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7/8 band teacher, Minnesota

Interesting

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My husband (also a teacher) is a bit of a dooms day thinker, like the author, when it comes to technology and schools. He thinks we will all be replaced, bit by bit.

To me though, it doesn't make sense. Who is going to stay at home with the kids while they learn from home? Where are they going to learn how interact socially? It is so easy to find your niche online - talk about the polarization of our future to the utmost extreme! I hope that as a community of teachers, we make sure that the public thinks about what the unintended consequences of this would be.

That being said, I think a blending of technology is perfectly fine - especially in the high school years.

extension or change??

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Technology in the past has 'extended' what we currently do in the classroom & has not really changed the 'sage on the stage' model. One example is w/ e-Textbooks - do they really change the paradigm? I do not think so - although possibly more engaging, it is just a different version of what we have right now. Blended learning can fall into the same trap of just extending what we do now. However, I do think there are some great paradigm shifting possibilities w/ the advent of blended learning - for example, the concept of flipping the classroom.

Director of Technology, Sylvan Union School District

Just Thinking Out Loud...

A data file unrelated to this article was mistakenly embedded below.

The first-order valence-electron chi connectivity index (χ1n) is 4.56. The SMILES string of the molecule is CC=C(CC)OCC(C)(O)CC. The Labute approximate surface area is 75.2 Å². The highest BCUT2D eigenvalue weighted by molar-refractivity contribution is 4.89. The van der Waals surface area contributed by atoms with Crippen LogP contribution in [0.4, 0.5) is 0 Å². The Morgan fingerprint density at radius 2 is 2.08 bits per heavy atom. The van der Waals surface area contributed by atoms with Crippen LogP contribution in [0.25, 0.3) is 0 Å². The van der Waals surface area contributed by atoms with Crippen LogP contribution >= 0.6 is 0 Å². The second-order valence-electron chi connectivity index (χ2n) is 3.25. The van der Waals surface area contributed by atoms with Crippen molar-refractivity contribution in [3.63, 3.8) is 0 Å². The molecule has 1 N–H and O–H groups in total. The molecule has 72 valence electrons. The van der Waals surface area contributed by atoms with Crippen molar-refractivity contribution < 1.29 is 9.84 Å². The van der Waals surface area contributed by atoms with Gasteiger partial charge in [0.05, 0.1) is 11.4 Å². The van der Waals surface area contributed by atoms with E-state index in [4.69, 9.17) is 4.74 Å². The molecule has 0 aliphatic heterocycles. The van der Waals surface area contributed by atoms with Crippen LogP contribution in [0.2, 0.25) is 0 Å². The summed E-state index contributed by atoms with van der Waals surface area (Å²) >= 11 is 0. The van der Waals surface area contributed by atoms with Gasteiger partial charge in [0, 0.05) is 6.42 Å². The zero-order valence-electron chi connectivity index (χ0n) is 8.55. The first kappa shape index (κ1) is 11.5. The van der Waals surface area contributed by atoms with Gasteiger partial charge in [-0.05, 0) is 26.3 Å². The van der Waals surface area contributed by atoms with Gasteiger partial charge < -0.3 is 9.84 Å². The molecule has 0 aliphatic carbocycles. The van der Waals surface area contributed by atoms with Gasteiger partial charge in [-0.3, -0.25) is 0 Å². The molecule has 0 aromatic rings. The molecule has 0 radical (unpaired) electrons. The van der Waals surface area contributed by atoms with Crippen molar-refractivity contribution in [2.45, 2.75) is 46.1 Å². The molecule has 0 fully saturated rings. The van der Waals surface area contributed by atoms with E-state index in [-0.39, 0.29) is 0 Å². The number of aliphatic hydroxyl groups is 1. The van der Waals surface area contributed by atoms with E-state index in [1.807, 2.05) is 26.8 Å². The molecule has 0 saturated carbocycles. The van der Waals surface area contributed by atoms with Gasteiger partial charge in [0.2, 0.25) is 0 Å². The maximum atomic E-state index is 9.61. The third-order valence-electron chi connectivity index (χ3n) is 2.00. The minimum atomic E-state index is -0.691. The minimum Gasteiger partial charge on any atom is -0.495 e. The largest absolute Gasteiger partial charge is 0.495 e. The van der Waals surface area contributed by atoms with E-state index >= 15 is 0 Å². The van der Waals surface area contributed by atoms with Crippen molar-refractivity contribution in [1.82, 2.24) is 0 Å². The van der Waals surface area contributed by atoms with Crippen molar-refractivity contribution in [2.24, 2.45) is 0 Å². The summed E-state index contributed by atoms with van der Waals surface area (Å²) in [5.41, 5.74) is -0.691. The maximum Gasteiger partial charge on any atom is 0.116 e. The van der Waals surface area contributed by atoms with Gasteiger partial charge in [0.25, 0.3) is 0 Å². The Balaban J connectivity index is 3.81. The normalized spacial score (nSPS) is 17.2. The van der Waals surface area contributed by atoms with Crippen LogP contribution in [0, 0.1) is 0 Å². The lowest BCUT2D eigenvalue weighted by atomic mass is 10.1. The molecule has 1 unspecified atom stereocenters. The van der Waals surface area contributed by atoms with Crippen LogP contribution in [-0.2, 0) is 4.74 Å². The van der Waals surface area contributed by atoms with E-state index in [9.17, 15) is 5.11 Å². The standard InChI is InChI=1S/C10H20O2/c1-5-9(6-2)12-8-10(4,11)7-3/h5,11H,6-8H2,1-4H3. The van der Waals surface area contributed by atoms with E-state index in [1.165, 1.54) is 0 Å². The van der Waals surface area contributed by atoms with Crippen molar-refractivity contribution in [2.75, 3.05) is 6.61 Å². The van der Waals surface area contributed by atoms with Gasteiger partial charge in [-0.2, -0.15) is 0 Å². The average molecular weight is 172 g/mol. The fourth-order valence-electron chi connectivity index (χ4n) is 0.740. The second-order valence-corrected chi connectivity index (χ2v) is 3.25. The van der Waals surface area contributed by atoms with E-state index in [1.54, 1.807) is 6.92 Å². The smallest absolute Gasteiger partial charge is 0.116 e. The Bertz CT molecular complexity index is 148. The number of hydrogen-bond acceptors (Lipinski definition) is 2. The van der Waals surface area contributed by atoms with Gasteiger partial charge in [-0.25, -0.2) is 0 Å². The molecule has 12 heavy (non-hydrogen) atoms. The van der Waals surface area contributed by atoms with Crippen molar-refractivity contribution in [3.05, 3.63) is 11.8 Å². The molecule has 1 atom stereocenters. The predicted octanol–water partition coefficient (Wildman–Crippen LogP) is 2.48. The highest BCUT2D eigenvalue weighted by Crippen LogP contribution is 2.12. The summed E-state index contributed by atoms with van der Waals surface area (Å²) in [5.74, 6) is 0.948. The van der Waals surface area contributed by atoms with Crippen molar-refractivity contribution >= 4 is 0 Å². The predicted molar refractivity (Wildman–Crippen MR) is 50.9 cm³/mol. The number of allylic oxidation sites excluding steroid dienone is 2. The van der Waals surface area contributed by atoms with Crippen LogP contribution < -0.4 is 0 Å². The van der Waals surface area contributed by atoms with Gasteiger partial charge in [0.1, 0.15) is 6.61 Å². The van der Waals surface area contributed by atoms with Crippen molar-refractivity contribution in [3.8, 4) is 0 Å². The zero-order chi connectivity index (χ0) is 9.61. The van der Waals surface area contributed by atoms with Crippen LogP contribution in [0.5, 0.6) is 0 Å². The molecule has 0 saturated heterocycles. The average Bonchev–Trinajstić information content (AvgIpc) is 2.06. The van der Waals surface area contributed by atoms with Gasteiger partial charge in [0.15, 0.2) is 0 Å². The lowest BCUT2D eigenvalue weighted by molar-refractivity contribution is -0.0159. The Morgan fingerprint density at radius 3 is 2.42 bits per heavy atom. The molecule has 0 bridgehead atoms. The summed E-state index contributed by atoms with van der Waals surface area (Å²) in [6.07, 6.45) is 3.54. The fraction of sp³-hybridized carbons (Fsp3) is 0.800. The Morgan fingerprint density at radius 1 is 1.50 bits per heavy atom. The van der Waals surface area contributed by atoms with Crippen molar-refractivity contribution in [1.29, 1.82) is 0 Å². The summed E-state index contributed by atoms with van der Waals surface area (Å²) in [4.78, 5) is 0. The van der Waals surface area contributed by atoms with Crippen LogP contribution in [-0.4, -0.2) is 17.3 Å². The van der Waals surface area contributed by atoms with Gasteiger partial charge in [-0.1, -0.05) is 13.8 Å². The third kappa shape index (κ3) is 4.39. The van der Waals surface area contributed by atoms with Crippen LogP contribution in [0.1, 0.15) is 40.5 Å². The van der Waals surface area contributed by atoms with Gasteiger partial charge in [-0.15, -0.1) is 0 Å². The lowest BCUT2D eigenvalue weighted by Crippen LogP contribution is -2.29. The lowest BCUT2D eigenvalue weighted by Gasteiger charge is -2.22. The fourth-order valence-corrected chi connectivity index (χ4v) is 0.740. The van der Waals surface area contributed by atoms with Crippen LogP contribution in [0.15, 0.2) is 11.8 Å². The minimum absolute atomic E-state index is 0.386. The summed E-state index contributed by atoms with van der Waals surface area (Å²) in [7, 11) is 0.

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Whether "school" happens in a physical classroom, or whether it happens online, the most important aspect must be about student learning and the role of the teacher. If we continue to address how we teach students in the classroom as we always have, then the vast majority of online learning can handle that particular pedagogy just fine. Whether it is delivered by a an actual persons in the classroom, or online as a video of the teacher providing the instruction, it makes no difference. The majority of what I have seen in terms of online learning has addressed credit recovery, providing instruction in content areas not available to physical schools, such as foreign languages, and some cases for those students that are on an accelerated track. In almost all the cases I have seen the online learning pedagogy is duplicating the traditional classroom pedagogy just delivering the instruction in a digital format and not restricted by time or location. These are features not possible in a traditional classroom setting, so there are some advantages for those students where geography, time, and pacing may be an issue. Also, it should be noted that from my experience the large deployments of online learning environments seem to happen more frequently with students grade 6-12. Unfortunately, in my opinion, we have not been addressing the needs of our students in terms of their learning to prepare them with the skill set they will need for the world that they are inheriting. In both our traditional classrooms and our online schools, again in my opinion, we seem to be preparing them for a world that we've been living in, and not the ones that they will inherit.